More than one-quarter of internet access now comes through mobile devices rather than desktop or laptop computers. In decreasing order, Android phones, iPhones, iPads, Android tablets, and Blackberry devices are used for internet access on the go because of their convenience and ”untethered” quality.
”Mobile-only” internet users are growing in number as well. A 2012 Pew study reported in the Harvard Business Review blog showed that 31% of mobile internet users say they use their mobile device as their primary way to access the internet. Are you convinced yet that audience development requires mobile-friendliness? Read on for some more compelling statistics.
Mobile Users: The Numbers
Pew Internet says that as of May 2013, 63% of adult mobile phone owners used their phones to go online. Moreover, two-thirds of mobile phone owners check their phones for messages, alerts, and calls even when they haven’t noticed their phone ringing or vibrating. Forty-four percent of mobile phone owners sleep with their phone by their beds to make sure they don’t miss any calls, texts, or updates overnight, and 29% of mobile phone owners say their phone is ”something they can’t live without.” If your website isn’t mobile friendly, you are missing out on traffic, audience development, and revenue that comes from those who use their mobile devices for internet access.
What Mobile Users Expect and Need
Pinching and zooming is over. If a mobile user doesn’t find your website to be mobile-friendly, she quickly gives up and goes elsewhere. Increasing numbers of digital publishers and trade publication websites offer apps or mobile sites (created with the help of responsive web design) that give mobile users pages that are sized correctly and that have the necessary mobile navigation tools so that mobile users don’t miss out on anything over the desktop or laptop user. A 2013 Association for Information Science and Technology study found that mobile users want mobile sites to make efficient use of space on web pages, they want to have to type less, want more user control, and more social media sharing options. In other words, you ignore mobile users at your peril.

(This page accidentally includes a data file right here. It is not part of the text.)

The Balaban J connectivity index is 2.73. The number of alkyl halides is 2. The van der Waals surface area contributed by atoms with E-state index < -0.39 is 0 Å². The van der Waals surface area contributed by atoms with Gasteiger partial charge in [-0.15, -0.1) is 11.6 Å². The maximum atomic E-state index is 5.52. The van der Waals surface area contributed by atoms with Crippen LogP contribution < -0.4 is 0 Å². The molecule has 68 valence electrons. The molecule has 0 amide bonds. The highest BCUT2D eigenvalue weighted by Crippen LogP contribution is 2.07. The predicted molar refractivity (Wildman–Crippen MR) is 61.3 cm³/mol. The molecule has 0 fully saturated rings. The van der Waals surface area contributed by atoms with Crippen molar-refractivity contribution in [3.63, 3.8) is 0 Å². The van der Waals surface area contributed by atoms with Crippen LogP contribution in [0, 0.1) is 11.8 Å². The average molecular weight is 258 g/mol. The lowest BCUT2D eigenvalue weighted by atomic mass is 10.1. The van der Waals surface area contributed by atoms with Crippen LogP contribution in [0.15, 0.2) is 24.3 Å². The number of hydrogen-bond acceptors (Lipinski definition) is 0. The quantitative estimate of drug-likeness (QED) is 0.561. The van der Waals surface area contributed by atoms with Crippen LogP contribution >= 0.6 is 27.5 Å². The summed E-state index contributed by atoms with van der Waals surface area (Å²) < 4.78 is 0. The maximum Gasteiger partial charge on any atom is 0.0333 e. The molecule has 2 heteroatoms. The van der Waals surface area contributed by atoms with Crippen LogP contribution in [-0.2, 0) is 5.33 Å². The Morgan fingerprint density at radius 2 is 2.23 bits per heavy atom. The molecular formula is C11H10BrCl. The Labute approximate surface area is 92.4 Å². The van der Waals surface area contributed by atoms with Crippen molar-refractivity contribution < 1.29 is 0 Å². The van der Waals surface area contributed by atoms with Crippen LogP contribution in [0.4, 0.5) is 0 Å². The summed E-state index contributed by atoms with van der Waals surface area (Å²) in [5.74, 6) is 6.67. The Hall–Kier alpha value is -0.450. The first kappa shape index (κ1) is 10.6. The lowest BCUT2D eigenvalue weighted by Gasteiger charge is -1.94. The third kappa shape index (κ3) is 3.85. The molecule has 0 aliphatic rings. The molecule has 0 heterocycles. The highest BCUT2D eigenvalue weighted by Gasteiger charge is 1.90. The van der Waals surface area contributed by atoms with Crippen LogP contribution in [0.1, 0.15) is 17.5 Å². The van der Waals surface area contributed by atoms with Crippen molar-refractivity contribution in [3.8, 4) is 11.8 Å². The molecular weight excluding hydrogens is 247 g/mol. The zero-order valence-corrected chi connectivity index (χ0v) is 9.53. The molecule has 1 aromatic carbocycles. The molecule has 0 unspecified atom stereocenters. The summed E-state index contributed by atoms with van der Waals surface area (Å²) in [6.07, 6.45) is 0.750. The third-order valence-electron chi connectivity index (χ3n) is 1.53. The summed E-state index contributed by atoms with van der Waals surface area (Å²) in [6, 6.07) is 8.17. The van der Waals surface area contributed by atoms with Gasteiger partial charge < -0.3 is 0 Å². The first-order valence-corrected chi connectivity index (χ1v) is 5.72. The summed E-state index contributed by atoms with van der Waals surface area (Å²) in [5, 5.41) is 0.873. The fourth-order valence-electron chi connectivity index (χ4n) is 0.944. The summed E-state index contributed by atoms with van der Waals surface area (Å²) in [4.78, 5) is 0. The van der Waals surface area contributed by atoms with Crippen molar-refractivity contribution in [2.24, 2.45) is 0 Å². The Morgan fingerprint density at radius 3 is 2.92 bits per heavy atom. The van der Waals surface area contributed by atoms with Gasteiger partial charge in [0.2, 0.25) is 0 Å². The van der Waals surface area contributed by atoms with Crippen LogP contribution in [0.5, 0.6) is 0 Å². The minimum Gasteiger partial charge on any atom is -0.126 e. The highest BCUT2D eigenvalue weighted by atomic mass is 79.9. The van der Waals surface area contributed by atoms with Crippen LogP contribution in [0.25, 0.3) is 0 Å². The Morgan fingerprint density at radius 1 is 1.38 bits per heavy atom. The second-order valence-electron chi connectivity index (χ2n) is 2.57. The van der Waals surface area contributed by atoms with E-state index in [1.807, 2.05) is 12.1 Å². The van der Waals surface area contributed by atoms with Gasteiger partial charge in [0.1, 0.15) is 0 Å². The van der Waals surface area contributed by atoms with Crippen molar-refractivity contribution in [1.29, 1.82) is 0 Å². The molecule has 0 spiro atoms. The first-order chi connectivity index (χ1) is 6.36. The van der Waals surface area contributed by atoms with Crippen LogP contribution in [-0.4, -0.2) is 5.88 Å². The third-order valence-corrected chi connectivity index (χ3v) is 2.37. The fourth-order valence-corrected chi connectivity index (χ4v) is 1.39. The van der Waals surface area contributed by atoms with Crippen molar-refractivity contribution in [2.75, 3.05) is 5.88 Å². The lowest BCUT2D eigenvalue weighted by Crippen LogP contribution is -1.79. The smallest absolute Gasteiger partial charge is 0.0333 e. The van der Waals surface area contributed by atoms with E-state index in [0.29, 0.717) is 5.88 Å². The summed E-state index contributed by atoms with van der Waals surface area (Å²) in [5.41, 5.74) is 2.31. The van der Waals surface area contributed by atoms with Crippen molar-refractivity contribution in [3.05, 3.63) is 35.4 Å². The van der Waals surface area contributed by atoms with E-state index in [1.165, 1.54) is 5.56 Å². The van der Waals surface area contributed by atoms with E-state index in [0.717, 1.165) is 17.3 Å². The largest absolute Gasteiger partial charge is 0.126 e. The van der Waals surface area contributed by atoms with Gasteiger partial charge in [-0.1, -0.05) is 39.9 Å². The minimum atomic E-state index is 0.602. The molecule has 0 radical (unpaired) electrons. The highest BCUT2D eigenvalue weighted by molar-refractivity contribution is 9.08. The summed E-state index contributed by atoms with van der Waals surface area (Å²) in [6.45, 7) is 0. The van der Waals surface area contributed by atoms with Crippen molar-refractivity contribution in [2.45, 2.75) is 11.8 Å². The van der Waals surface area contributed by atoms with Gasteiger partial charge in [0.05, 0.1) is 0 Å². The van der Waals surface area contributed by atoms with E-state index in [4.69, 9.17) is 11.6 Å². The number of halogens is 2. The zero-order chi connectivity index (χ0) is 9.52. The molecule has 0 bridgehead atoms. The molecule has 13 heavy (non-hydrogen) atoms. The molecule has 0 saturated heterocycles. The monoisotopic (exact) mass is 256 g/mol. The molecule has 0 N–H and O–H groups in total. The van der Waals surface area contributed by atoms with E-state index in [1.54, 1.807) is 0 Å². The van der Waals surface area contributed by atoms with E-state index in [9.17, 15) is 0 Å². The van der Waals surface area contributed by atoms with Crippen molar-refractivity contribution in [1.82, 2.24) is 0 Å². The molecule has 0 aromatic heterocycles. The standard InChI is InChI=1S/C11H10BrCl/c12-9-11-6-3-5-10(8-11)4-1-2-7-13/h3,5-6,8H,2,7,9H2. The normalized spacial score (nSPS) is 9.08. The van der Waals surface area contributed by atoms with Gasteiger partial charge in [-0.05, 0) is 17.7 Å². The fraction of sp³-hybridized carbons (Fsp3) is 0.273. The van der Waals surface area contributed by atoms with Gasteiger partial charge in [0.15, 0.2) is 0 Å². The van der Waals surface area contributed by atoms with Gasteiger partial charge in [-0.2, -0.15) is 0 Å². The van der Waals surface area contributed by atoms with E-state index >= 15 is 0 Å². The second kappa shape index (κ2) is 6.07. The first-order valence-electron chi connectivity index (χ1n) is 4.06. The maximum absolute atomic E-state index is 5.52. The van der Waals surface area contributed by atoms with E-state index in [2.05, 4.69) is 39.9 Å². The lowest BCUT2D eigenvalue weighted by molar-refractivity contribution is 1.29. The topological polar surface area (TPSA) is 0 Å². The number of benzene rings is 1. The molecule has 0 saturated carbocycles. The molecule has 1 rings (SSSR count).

SEE ALSO: How to Capture the Mobile User
Making Your Site Mobile-Friendly
Whether you choose to create an app or use responsive web design to create a mobile-friendly site, it’s critical that you offer mobile users access to everything that makes your site unique, including multi-media content and audience development features like custom job boards and interactive features. The Association for Information Science and Technology study mentioned above found that mobile users want current headlines rather than ”editor’s picks” placed prominently so they can choose for themselves what to access. Mobile users do not want to feel as if they are missing anything by accessing your site on their phone or tablet. If, for example, your custom job board isn’t mobile-friendly, they won’t use it, and they may abandon your mobile site altogether.
How Content Marketing Can Be Mobile-Friendly
The Content Marketing Institute suggests these five steps for making your content mobile-friendly:
- Make content readable on mobile screens.
- Get the mobile ”look and feel” right with swiping and touch for navigation on devices.
- Create extra, mobile-only assets just for mobile users (like an app that curates your top content).
- Optimize your site rather than adding ”friction” by requiring users to download an app just to access content.
- Incorporate hot mobile social networks like Vine and Instagram into your social media strategy.
Content marketing is effective for your regular desktop website, and it can extend its reach greatly by being optimized for mobile access as well.
International Data Corporation (IDC) recently estimated that by 2015, tablet shipments are expected to top total PC shipments. Smartphone saturation is almost complete, and tablets are expected to gain rapidly, because these devices are useful in so many applications. Field service workers use them on-site, traveling employees can use them to run interactive remote meetings, and some businesses even use tablets as cash registers. There’s reason to believe that between smartphones and tablets, mobile internet access could overtake desktop access sometime in 2014. Audience development in 2014 demands a site that’s mobile-friendly. Is your organization ready?
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